US6541859Jul 11, 2000Apr 1, 2003Micron Technology, Inc.Methods and structures for silver interconnections in integrated circuits
US6573169 *Sep 26, 2001Jun 3, 2003Micron Technology, Inc.Highly conductive composite polysilicon gate for CMOS integrated circuits
US6642094 *Nov 30, 2001Nov 4, 2003Texas Instruments IncorporatedComplementary transistors having respective gates formed from a metal and a corresponding metal-silicide
US6653222 *Aug 3, 1999Nov 25, 2003International Business Machines CorporationLow pressure vapor deposition; prevent diffusion of impurities
US6777763Nov 12, 1998Aug 17, 2004Semiconductor Energy Laboratory Co., Ltd.Semiconductor device and method for fabricating the same
US6815303Apr 29, 1998Nov 9, 2004Micron Technology, Inc.Bipolar transistors with low-resistance emitter contacts
US6838695Nov 25, 2002Jan 4, 2005International Business Machines CorporationCMOS device structure with improved PFET gate electrode
US6858903 *Jun 30, 2004Feb 22, 2005International Business Machines CorporationMOSFET device with in-situ doped, raised source and drain structures
US6858908 *Aug 13, 2003Feb 22, 2005Texas Instruments IncorporatedComplementary transistors having respective gates formed from a metal and a corresponding metal-silicide
US6867431Sep 16, 1994Mar 15, 2005Semiconductor Energy Laboratory Co., Ltd.Semiconductor device and method for manufacturing the same
US6879017Jan 7, 2003Apr 12, 2005Micron Technology, Inc.Methods and structures for metal interconnections in integrated circuits
US6882052 *Sep 20, 2003Apr 19, 2005International Business Machines CorporationPlasma enhanced liner
US6884636May 18, 2001Apr 26, 2005Interuniversitair Micro-Elektronica Centrum (Imec,Vzw)Method of fabrication of an infrared radiation detector and infrared detector device
US6887762Nov 5, 1999May 3, 2005Intel CorporationMethod of fabricating a field effect transistor structure with abrupt source/drain junctions
US6893933Aug 27, 2004May 17, 2005Micron Technology, Inc.Bipolar transistors with low-resistance emitter contacts
US6995432Nov 22, 2002Feb 7, 2006Semiconductor Energy Laboratory Co., Ltd.Semiconductor device having a gate oxide film with some NTFTS with LDD regions and no PTFTS with LDD regions
US7075081Aug 17, 2004Jul 11, 2006Interuniversitair Microelektronica Centrum (Imec Vzw)Method of fabrication of an infrared radiation detector and infrared detector device
US7166503Aug 13, 2004Jan 23, 2007Semiconductor Energy Laboratory Co., Ltd.Method of manufacturing a TFT with laser irradiation
US7176109Mar 23, 2001Feb 13, 2007Micron Technology, Inc.Method for forming raised structures by controlled selective epitaxial growth of facet using spacer
US7176111Oct 3, 2002Feb 13, 2007Interuniversitair Microelektronica Centrum (Imec)Method for depositing polycrystalline SiGe suitable for micromachining and devices obtained thereof
US7186664Apr 12, 2005Mar 6, 2007Micron Technology, Inc.Methods and structures for metal interconnections in integrated circuits
US7268413Aug 27, 2004Sep 11, 2007Micron Technology, Inc.Bipolar transistors with low-resistance emitter contacts
US7320896May 5, 2006Jan 22, 2008Interuniversitair Microelektronica Centrum (Imec)Infrared radiation detector
US7368788 *Mar 14, 2006May 6, 2008Samsung Electronics Co., Ltd.SRAM cells having inverters and access transistors therein with vertical fin-shaped active regions
US7381599Feb 25, 2005Jun 3, 2008Semiconductor Energy Laboratory Co., Ltd.Semiconductor device and method for manufacturing the same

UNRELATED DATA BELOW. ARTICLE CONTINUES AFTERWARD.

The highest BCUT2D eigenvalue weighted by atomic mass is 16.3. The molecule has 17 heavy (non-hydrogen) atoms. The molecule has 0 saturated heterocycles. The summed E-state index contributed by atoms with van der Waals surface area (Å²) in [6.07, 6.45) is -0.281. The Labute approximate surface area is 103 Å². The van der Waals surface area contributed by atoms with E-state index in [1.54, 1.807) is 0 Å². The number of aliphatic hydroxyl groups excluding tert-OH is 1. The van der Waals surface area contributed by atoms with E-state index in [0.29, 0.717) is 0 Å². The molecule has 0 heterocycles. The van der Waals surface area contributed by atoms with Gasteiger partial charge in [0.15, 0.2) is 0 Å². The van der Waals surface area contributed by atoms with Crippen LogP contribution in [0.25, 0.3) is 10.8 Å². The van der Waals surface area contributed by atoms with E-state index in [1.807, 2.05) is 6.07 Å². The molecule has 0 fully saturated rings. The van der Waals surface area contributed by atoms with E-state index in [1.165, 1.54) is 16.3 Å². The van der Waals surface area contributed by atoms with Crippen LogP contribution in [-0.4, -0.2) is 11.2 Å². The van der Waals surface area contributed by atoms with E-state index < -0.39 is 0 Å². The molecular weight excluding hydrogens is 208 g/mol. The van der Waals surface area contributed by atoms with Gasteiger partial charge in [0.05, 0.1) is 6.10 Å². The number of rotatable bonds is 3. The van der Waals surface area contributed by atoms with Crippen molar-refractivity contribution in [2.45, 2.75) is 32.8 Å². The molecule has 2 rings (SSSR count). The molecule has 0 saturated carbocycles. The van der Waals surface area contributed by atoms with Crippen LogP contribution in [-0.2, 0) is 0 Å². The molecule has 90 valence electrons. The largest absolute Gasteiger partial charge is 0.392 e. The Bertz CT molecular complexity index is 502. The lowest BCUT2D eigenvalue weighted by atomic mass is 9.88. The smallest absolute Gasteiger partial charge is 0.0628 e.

US7408233Jul 12, 2005Aug 5, 2008Semiconductor Energy Laboratory Co., Ltd.Semiconductor device having N-channel thin film transistor with LDD regions and P-channel thin film transistor with LDD region
US7436035Aug 12, 2004Oct 14, 2008Intel CorporationMethod of fabricating a field effect transistor structure with abrupt source/drain junctions
US7525158Jul 20, 2004Apr 28, 2009Semiconductor Energy Laboratory Co., Ltd.Semiconductor device having pixel electrode and peripheral circuit
US7569856Mar 14, 2005Aug 4, 2009Semiconductor Energy Laboratory Co., Ltd.Semiconductor device and method for manufacturing the same
US7655962Jul 23, 2007Feb 2, 2010Sensor Electronic Technology, Inc.Enhancement mode insulated gate heterostructure field-effect transistor with electrically isolated RF-enhanced source contact
US7674666Jul 23, 2007Mar 9, 2010Sensor Electronic Technology, Inc.Fabrication of semiconductor device having composite contact
US7682916Aug 28, 2008Mar 23, 2010Intel CorporationField effect transistor structure with abrupt source/drain junctions
US7847355Aug 3, 2009Dec 7, 2010Semiconductor Energy Laboratory Co., Ltd.Semiconductor device including transistors with silicided impurity regions
US8198683Dec 2, 2010Jun 12, 2012Semiconductor Energy Laboratory Co., Ltd.Semiconductor device including transistors with silicided impurity regions
US8338871Dec 23, 2009Dec 25, 2012Sensor Electronic Technology, Inc.Field effect transistor with electric field and space-charge control contact
US8395392Dec 23, 2009Mar 12, 2013Sensor Electronic Technology, Inc.Parameter extraction using radio frequency signals
US8461631 *Jul 23, 2007Jun 11, 2013Sensor Electronic Technology, Inc.Composite contact for semiconductor device
US8586997Feb 14, 2012Nov 19, 2013Sensor Electronic Technology, Inc.Semiconductor device with low-conducting field-controlling element
CN1299364C *Jun 23, 2003Feb 7, 2007北京大学A CMOS integrated circuit and method for making same
WO2001074708A2 *Apr 5, 2001Oct 11, 2001Imec Inter Uni Micro ElectrMethod for depositing polycrystalline sige suitable for micromachining and devices obtained thereof
Classifications
U.S. Classification257/67, 257/E29.294, 257/E29.297, 257/E21.43, 257/368, 257/900, 438/595, 438/152, 438/158, 257/401, 257/316
International ClassificationH01L21/336, H01L29/786
Cooperative ClassificationY10S257/90, H01L29/78696, H01L29/78678, H01L29/78684, H01L29/66628
European ClassificationH01L29/66M6T6F11D3, H01L29/786S, H01L29/786G, H01L29/786E4C4
Legal Events
DateCodeEventDescription
Nov 6, 2001FPExpired due to failure to pay maintenance fee
Effective date: 20010831
Sep 2, 2001LAPSLapse for failure to pay maintenance fees
Mar 27, 2001REMIMaintenance fee reminder mailed
Dec 9, 1996FPAYFee payment
Year of fee payment: 4
May 19, 1992ASAssignment
Owner name: MOTOROLA, INC. A CORP. OF DELAWARE, ILLINOIS
Free format text: ASSIGNMENT OF ASSIGNORS INTEREST.;ASSIGNORS:PFIESTER, JAMES R.;HAYDEN, JAMES D.;REEL/FRAME:006130/0142
Effective date: 19920513